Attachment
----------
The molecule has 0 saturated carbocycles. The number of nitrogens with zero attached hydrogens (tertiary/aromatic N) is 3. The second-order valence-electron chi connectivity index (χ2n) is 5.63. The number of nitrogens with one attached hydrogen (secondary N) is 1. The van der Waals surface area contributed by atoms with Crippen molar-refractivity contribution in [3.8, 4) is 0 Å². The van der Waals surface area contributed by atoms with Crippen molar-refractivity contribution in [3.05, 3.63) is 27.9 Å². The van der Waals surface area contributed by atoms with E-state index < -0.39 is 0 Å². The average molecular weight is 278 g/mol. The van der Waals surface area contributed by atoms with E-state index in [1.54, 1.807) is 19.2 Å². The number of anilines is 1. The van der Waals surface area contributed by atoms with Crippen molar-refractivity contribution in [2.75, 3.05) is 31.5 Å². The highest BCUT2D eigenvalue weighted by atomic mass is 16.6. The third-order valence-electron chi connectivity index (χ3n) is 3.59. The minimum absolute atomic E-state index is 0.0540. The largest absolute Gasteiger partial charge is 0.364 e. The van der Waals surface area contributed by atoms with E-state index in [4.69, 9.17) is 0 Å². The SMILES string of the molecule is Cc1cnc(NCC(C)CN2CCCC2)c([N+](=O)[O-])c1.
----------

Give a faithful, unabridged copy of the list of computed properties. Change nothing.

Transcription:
The molecule has 0 saturated carbocycles. The number of nitrogens with zero attached hydrogens (tertiary/aromatic N) is 3. The second-order valence-electron chi connectivity index (χ2n) is 5.63. The number of nitrogens with one attached hydrogen (secondary N) is 1. The van der Waals surface area contributed by atoms with Crippen molar-refractivity contribution in [3.8, 4) is 0 Å². The van der Waals surface area contributed by atoms with Crippen molar-refractivity contribution in [3.05, 3.63) is 27.9 Å². The van der Waals surface area contributed by atoms with E-state index < -0.39 is 0 Å². The average molecular weight is 278 g/mol. The van der Waals surface area contributed by atoms with E-state index in [1.54, 1.807) is 19.2 Å². The number of anilines is 1. The van der Waals surface area contributed by atoms with Crippen molar-refractivity contribution in [2.75, 3.05) is 31.5 Å². The highest BCUT2D eigenvalue weighted by atomic mass is 16.6. The third-order valence-electron chi connectivity index (χ3n) is 3.59. The minimum absolute atomic E-state index is 0.0540. The largest absolute Gasteiger partial charge is 0.364 e. The van der Waals surface area contributed by atoms with E-state index in [4.69, 9.17) is 0 Å². The SMILES string of the molecule is Cc1cnc(NCC(C)CN2CCCC2)c([N+](=O)[O-])c1.